My New Approach To Twitter

After a successful experiment with Social Media Abstinence, I knew I wasn’t going to return to Facebook and Twitter, but how could I solve the problems caused by not being on them?

Problem 1: My Twitter Feed isn’t Me Anymore

Having joined in October of 2007, my Twitter feed was about as random as, well, everyone else’s Twitter feed at the time. I live blogged mundane events, shared pictures of food I was about to eat (it was before the specialized food picture service Instagram was launched, ok?), and so forth. Eventually I mixed in the occasional, “Hey, I thought about something and wrote about it on my blog!”

Even the majority of those posts are still dated, but I digress.

Solution 1: Nuke Twitter

I’m not really a “go half way” sort of person, so my solution to old tweets was to just nuke ‘em. It’s actually really easy to do. First, download your feed for historical reasons, you never know when you might be asked what you had for lunch on October 13th, 2008, so it’s good to be prepared.

Then, setup a Twitter App that has a bunch of credentials and stuff. I’m going to assume you can Google your way through this step or already have one.

Finally, nuke everything:

#!/usr/bin/env ruby
require 'rubygems'
require 'twitter'

USERNAME = 'your-name-here'.freeze

class TwitterFeed
  def initialize
    @client = Twitter::REST::Client.new do |config|
      config.consumer_key = ENV['TWITTER_CONSUMER_KEY']
      config.consumer_secret = ENV['TWITTER_CONSUMER_SECRET']
      config.access_token = ENV['TWITTER_OAUTH_TOKEN']
      config.access_token_secret = ENV['TWITTER_OAUTH_SECRET']
    end
  end

  def nuke_tweets
    raw_tweets.each do |t|
      destroy_tweet(t)
    end
  end

  def unfavorite_everything
    favorites = @client.favorites(count: 400)
    @client.unfavorite(favorites)
  end

  private

  def destroy_tweet(tweet_id)
    @client.destroy_status(tweet_id)
  end

  def raw_tweets
    options = { count: 400, include_rts: true }
    @client.user_timeline(ENV['TWITTER_USERNAME'], options)
  end
end

twitter_feed = TwitterFeed.new
twitter_feed.nuke_tweets
twitter_feed.unfavorite_everything

For the last couple of months while I was still using Twitter, I had this script run every time I opened a new terminal window as the method to implement self-destructing tweets (add a tweet age check). That made me feel a bit better but led to an impermanence of the things that actually mattered.

Problem 2: What about the stuff I want to share?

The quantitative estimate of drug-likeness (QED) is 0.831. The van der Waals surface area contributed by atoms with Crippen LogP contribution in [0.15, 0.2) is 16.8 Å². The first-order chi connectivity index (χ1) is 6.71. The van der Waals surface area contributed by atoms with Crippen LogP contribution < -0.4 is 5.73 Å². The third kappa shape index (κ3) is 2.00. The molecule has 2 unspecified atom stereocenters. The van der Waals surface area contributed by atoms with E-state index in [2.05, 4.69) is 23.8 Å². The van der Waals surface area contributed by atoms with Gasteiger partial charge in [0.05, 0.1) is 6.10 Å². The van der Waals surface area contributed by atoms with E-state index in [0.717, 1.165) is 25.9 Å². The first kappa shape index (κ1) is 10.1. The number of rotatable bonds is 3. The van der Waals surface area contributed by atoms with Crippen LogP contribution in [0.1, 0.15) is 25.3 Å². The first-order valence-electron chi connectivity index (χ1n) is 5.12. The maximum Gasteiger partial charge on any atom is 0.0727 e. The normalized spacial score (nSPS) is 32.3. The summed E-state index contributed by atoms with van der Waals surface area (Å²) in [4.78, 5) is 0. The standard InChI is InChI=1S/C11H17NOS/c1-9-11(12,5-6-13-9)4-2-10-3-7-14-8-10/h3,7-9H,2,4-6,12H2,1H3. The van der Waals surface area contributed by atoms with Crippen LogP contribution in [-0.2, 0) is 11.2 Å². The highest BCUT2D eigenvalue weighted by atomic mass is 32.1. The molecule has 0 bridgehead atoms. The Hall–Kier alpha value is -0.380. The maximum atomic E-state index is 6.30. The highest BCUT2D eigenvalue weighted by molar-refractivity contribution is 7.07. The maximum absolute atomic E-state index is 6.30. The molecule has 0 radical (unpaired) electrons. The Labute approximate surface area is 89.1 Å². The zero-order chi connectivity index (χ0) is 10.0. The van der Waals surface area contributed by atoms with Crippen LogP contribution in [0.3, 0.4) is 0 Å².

As I mentioned in that social media post, there are a few things that I truly care about and feel comfortable sharing, after the requisite time of thoughtfulness. These are the longer form posts captured on my blog that encompass everything from my Science Fiction writing to things I’ve learned technically that I like to record for my future self.

Since I embrace the Perl programmer virtue of Laziness, I decided to setup my blog to auto-post to Twitter. Since I also embrace the Perl programmer virtue of Hubris, I decided to implement it myself instead of using IFTTT or something like that (not to mention I regularly type the wrong number of t’s).

Solution 2: Synchronize Twitter with Specialized Blog Feed

First I made a Jekyll tag for every post that I wanted to be on Twitter. To be sane, I only went through the last couple months of what I considered the greatest hits, or at least representative of what I’ve been thinking about.

Then I ran this script when I thought people would be sleeping (a few were still awake!) and eighteen posts were created on Twitter in quick succession, effectively catching up my Twitter to my new posting policy.

#!/usr/bin/env ruby
require 'rubygems'
require 'twitter'
require 'feedjira'
require 'ostruct'

class BlogFeed
  BLOG_URL = 'http://www.zhubert.com/twitter.xml'.freeze

  def initialize
    @feed = Feedjira::Feed.fetch_and_parse(BLOG_URL)
  end

  def entries
    entries = {}
    @feed.entries.reverse.each do |entry|
      entries[entry.title] = entry.url
    end
    entries
  end
end

class ParsedTweet < OpenStruct; end

class TwitterFeed
  def initialize
    @client = Twitter::REST::Client.new do |config|
      config.consumer_key = ENV['TWITTER_CONSUMER_KEY']
      config.consumer_secret = ENV['TWITTER_CONSUMER_SECRET']
      config.access_token = ENV['TWITTER_OAUTH_TOKEN']
      config.access_token_secret = ENV['TWITTER_OAUTH_SECRET']
    end
  end

  def tweets
    raw_tweets.map do |t|
      scanned_text = t.text.scan(/\"(.*?)\"/)
      if !scanned_text.empty?
        ParsedTweet.new(title: scanned_text[0][0], id: t.id, text: t.text)
      else
        ParsedTweet.new(id: t.id, text: t.text)
      end
    end
  end

  def destroy_tweet(tweet_id)
    @client.destroy_status(tweet_id)
  end

  def tweet(tweet)
    @client.update(tweet)
  end

  private

  def raw_tweets
    options = { count: 400, include_rts: true }
    @client.user_timeline(ENV['TWITTER_USERNAME'], options)
  end
end

@twitter_feed = TwitterFeed.new
@entries = BlogFeed.new.entries

@twitter_feed.tweets.each do |t|
  next unless t.title
  if @entries.keys.include?(t.title)
    puts "Tweet already exists for: #{t.text}"
    @entries.delete(t.title)
  end
end

@entries.each do |k, v|
  new_tweet = "New post: \"#{k}\" #{v}"
  @twitter_feed.tweet(new_tweet)
  puts "Tweeting: #{new_tweet}"
end

This is a pretty simple ruby script that makes sure everything in the twitter.xml feed from my blog makes it on to Twitter, eventually. The actual variation I run has other jots and tittles, but you get the idea.

Published under personal, twitter

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